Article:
Ghosn Escape From Japan Prompts Official Collusion Theory.
“Japanese prosecutors will be furious, at least in public”
Carlos Ghosn, detained in Tokyo for just over a year, appeared in Lebanon after apparently avoiding tough bail conditions and police supervision, suggesting to some that it couldn’t have happened without official collusion.
Ghosn was arrested November 19, 2018 in Tokyo when he was chairman of the France-Japanese Renault-Nissan-Mitsubishi alliance. He was charged with failing to disclose $80 million worth of compensation. Ghosn maintains his innocence. As well as the seemingly tough terms of his stay in Japan, he had surrendered his passports to the Japanese authorities.
According to Reuters’ Breaking Views column, his removal from Japan would in fact avoid some embarrassing possibilities.
“It’s a face-saving escape. Carlos Ghosn’s Tokyo jailbreak will spare many embarrassments. The former boss of the Nissan-Renault automotive alliance, awaiting trial on charges of financial misconduct, skipped a $9 million bail bond and popped up in Lebanon. How he evaded his minders is a story still to be told, but his exit lets Tokyo, Paris, and his former employers end a mutually embarrassing diplomatic affair.
“Japanese prosecutors will be furious, at least in public. They sought to deny Ghosn’s bail requests, arguing that he posed a flight risk. And yet Ghosn had some success positioning himself as a victim of a legal system with a 99% conviction rate, one which had him locked in an unheated cell for months hoping to extract a confession. If he had been found guilty, Ghosn – who turns 66 in March – might have died in prison, proclaiming his innocence,” Breaking Views columnist Pete Sweeney said.
Sweeney said Breaking Views had received this email statement from Ghosn.
“I will no longer be held hostage by a rigged Japanese justice system where guilt is presumed, discrimination is rampant, and basic human rights are denied,” Ghosn said, according to Breaking Views.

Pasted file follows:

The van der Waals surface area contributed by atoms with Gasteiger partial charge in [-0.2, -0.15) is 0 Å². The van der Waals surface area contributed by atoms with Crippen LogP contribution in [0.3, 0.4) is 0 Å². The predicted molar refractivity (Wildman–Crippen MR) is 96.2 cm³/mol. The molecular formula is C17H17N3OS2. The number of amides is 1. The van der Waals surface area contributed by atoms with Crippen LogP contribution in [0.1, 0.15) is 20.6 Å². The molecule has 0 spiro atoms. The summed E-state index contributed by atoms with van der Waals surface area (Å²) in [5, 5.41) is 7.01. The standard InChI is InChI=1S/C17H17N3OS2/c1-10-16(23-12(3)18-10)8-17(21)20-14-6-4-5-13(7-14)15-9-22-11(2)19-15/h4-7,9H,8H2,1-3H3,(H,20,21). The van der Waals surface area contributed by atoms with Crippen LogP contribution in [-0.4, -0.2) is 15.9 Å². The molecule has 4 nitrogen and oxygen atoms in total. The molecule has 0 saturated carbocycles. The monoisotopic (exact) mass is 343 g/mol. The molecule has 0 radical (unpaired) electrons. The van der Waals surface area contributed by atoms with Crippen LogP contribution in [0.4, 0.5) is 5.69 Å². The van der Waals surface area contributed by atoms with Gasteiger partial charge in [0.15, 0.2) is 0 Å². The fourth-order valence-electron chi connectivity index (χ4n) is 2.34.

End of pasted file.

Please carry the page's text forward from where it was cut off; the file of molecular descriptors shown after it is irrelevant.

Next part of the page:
Ghosn said he would communicate further with the media this week.
According to various media reports, Ghosn may have used a false passport or perhaps been issued a diplomatic one by the Lebanese government.
Ghosn was born in Brazil but his parents were Lebanese. He has French, Brazilian and Lebanese citizenship. His wife Carole is from Lebanon, and the government there lobbied for him after the arrest.
The French newspaper Le Figaro reported Tuesday that the Lebanese channel MTV said Ghosn entered Lebanon on a French passport.
The arrest of Ghosn happened while the 20-year old Renault-Nissan alliance’s future was being questioned.
Some investors think the alliance has now run its course and needs to be broken up, while others still see a long-term future for the grouping, which now also includes Mitsubishi Motors. This made the alliance the world’s biggest carmaker in 2018, with an estimated close to 11 million vehicles sold, closely followed by Volkswagen and Toyota. France owns 15% of Renault.
Ghosn had advocated that the alliance, which combines Renault’s 43% stake in Nissan with the Japanese company’s non-voting 15% stake in Renault, should move to a full merger. But Nissan officials have said they want to increase their power in the alliance which would entail France conceding some of its influence. If France doesn’t do this, the alliance might be broken up.
There is clearly much industrial logic in keeping the alliance together. Ghosn proposed an interim merged structure that would see management of Renault, Nissan and Mitsubishi Motors overseen by a Dutch foundation as a prelude to their integration as a global automotive group based in Amsterdam. But that is now a non-runner.